A side note here: On Tuesday, the voters in West Virginia defeated Don Blankenship, the former Chairman and CEO of Massey Energy Company, who was convicted and spent a year in prison for his role in a mine safety disaster, who ran for the Republican nomination for US Senator. Blankenship not only ran a lackluster campaign, but engaged in calling Senate Majority Leader McConnell a few choice names, and attacked his wife and father-in-law because they are Chinese. He chose to use racist language to attack McConnell’s family,

But back to the issue at hand.

In 2016, there were 5,190 workplace deaths due to traumatic injuries, which was an increase over the 4,836 deaths reported in 2015. The rate of fatalities in 2016 also increased from 3.4 per 100,000 in 2015 to 3.6 per 100,000 in 2016.

Since Congress enacted the OSH Act, more than 579,000 workers can claim that their lives have been saved. But the article states that too many workers remain at serious risk of injury, illness or death as a result of chemical plant explosions, major fires, construction collapses, and other preventable tragedies. Add to that, workplace violence is increasing.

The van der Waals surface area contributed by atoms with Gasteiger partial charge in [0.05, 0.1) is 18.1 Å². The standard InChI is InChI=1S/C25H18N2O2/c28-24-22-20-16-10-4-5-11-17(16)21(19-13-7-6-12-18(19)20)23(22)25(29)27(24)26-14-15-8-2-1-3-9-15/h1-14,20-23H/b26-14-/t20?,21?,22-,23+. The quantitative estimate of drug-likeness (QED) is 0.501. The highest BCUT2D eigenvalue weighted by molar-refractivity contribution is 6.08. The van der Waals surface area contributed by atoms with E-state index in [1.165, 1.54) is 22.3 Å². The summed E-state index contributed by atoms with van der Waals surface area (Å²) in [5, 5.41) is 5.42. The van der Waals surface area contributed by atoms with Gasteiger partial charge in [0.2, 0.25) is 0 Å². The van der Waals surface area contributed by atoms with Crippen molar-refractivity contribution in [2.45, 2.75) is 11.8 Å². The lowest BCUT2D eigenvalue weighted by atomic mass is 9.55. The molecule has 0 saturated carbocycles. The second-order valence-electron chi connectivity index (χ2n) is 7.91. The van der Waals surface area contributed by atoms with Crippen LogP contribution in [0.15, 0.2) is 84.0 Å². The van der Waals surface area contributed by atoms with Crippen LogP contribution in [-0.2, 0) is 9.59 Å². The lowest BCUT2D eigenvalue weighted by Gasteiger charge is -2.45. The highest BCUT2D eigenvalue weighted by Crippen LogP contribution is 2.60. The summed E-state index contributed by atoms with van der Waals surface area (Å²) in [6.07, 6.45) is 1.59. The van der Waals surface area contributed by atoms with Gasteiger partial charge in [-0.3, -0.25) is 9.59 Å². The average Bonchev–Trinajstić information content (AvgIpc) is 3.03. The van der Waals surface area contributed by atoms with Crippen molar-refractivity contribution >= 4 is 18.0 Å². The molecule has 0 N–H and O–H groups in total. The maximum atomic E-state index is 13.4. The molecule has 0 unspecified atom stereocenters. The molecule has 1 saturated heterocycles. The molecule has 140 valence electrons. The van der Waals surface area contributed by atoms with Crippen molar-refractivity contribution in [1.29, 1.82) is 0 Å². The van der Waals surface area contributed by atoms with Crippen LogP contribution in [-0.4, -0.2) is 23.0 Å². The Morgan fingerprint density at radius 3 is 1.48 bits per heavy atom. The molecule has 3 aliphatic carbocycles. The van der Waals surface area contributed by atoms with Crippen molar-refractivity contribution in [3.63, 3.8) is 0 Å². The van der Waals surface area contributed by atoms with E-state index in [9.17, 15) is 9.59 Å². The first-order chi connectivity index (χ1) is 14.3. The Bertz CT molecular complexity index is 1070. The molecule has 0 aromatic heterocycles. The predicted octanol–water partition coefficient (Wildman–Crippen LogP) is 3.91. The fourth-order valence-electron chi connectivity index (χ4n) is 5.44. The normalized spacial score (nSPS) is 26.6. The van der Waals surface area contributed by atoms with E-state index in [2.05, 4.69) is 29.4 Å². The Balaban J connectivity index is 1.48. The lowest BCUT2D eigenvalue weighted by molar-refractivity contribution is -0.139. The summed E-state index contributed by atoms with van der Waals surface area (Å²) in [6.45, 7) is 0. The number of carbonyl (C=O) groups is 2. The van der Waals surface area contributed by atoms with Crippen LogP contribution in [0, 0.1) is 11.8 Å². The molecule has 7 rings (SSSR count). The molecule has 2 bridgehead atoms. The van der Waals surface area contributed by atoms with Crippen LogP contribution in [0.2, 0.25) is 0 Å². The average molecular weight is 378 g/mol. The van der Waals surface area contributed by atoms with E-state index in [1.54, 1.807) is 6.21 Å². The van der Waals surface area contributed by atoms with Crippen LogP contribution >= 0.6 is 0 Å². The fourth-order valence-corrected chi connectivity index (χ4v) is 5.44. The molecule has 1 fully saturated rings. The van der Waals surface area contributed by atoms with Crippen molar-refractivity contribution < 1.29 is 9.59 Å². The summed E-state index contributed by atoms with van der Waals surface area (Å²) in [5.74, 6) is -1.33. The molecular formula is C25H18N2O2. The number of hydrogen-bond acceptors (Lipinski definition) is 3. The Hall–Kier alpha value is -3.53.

Key points to consider:

  • An average of 14 workers die because of job injuries; does not include death from occupational diseases, estimated to be 50,000 – 60,000 each year
  • In 2016, nearly 3.7 million workers across all industries, plus state and local governments, had work-related injuries and illnesses; 2.9 million reported by employers in private industry
  • Due to limitations on current reporting system, true toll is estimated to be two or three times greater, or 7.4 – 11.1 million injuries and illnesses a year
  • Cost of these injuries and illnesses estimated at $250 billion to $360 billion

Key takeaways:

  • During eight years of Obama administration, a strong track record on worker safety and health was achieved. Dedicated pro-worker advocates appointed to lead job safety agencies, increase budget for job safety, stepped up enforcement and strengthened workers’ rights, landmark legislation protecting workers from silica and coal dust issued, long-overdue rules on other serious safety and health hazards, including beryllium and confined space entry in construction industry introduced